Publications by authors named "F Mastrilli"

13 Publications

Coping With Oral Tongue Cancer and COVID-19 Infection.

Front Psychiatry 2021 16;12:562502. Epub 2021 Jun 16.

Division of Otolaryngology and Head and Neck Surgery, IEO, European Institute of Oncology, Istituto di Ricovero e Cura a Carattere Scientifico, Milan, Italy.

To date, April 19, 2021, the coronavirus disease 2019 (COVID-19) caused about 140,886,773 confirmed cases and more than 3,000,000 deaths worldwide since the beginning of the pandemic. Oncology patients are usually frail due to the fear of prognosis, recurrence, and outcomes of treatments. Thus, coping with cancer is a complicated process that is necessary to overcome oncological challenge, even more in case of Severe Acute Respiratory Syndrome Coronavirus 2 (SARS-CoV-2) disease. This is a brief case report on a middle-aged man affected by advanced oral tongue cancer and COVID-19, describing his experience of cancer diagnosis, surgical treatment, and rehabilitation during the hospital quarantine for COVID-19. Besides the traumatic experience due to the functional alteration in breathing, eating, and speaking caused by major surgery and the concurrent facial disfigurement, our patient had to face a COVID-19 diagnosis, which implied hospital and social isolation. The aim of this perspective work is to focus on the role of the psychological support in the management of hospital distress related to COVID-19 psychophysical loneliness or alienation. In our experience, such support should anticipate patients' oncological surgery or treatment and should be implemented through telemedicine in case of isolation or after hospital discharge.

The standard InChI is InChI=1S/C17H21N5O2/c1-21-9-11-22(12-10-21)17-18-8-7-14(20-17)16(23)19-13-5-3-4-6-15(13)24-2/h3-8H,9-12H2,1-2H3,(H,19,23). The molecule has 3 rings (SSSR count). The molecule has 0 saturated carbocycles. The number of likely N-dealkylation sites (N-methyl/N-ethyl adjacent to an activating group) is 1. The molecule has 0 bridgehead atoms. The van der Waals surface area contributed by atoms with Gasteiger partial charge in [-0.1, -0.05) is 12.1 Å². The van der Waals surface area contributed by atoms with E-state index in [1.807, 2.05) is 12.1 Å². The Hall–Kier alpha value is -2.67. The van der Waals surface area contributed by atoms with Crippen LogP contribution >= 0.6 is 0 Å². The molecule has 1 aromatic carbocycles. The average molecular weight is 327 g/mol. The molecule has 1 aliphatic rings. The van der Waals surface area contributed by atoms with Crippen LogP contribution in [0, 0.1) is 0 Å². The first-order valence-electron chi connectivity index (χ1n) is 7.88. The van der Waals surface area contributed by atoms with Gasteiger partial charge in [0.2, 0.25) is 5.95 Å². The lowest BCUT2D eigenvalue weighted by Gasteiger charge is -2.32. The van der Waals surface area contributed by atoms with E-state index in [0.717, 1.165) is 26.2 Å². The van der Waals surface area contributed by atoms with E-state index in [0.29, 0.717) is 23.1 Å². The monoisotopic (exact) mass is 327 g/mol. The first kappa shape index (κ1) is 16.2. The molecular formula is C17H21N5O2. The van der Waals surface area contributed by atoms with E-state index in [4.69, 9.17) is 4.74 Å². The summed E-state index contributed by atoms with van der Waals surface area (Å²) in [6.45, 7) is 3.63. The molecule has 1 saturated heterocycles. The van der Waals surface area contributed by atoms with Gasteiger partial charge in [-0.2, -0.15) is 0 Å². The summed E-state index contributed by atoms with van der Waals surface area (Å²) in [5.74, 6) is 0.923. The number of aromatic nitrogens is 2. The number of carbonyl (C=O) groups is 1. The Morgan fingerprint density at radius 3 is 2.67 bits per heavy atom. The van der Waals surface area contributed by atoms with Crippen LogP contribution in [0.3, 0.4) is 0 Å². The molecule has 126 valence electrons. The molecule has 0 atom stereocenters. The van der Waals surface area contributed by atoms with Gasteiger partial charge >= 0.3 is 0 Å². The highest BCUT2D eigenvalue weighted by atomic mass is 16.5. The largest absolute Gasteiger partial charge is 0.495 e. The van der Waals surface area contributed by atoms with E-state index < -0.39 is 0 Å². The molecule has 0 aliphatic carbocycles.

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http://dx.doi.org/10.3389/fpsyt.2021.562502DOI Listing
http://www.ncbi.nlm.nih.gov/pmc/articles/PMC8241927PMC
June 2021

Breast Adjuvant Radiotherapy Amid the COVID-19 Crisis in a Hub Cancer Center, Lombardy, Italy.

Breast Care (Basel) 2020 Dec 16;5:1-7. Epub 2020 Dec 16.

Division of Radiation Oncology, IEO, European Institute of Oncology, IRCCS, Milan, Italy.

Introduction: During the COVID-19 pandemic, Lombardy (Northern Italy) Regional Health Council created hubs for cancer care, meant to be SARS-CoV-2-free pathways for cancer patients. The workflow of breast cancer (BC) radiotherapy (RT) in one of the hubs is presented here.

Methods: Candidates to adjuvant RT during the pandemic peak of March-April 2020 were compared to those treated in the same period of 2019, and patient volume, deferral rate, and type of RT were analyzed. Statistics were calculated with χ or Fisher exact tests for categorical variables, and the Wilcoxon rank test for continuous variables.

Results: In March-April 2020 the BC patient volume increased by 28% compared to the same period in 2019 (scheduled patients: 175 vs. 137) and amid travel restrictions it was kept high (treated patients: 136 vs. 133), mainly due to an influx from across Lombardy. RT schemes basically did not change, being already centered on hypofractionation. The increase of median time (67 vs. 74.5 days in 2019 and 2020, respectively) to the commencement of RT for low-risk patients was clinically negligible yet statistically significant ( = 0.03), and in line with the pertinent recommendations. No significant difference was found in the time interval between treatments and RT for high-risk patients. Concomitant chemoradiotherapy was avoided throughout the pandemic peak. Twenty-one women (13.6%) delayed either computed tomography simulation or RT commencement mainly because of COVID-19-related concerns and mobility restrictions.

Conclusion: The workload for BC was high during the pandemic peak. Hubs allowed the continuation of oncologic treatments, while mitigating the strain on frontline COVID-19 hospitals.
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http://dx.doi.org/10.1159/000513227DOI Listing
http://www.ncbi.nlm.nih.gov/pmc/articles/PMC7801963PMC
December 2020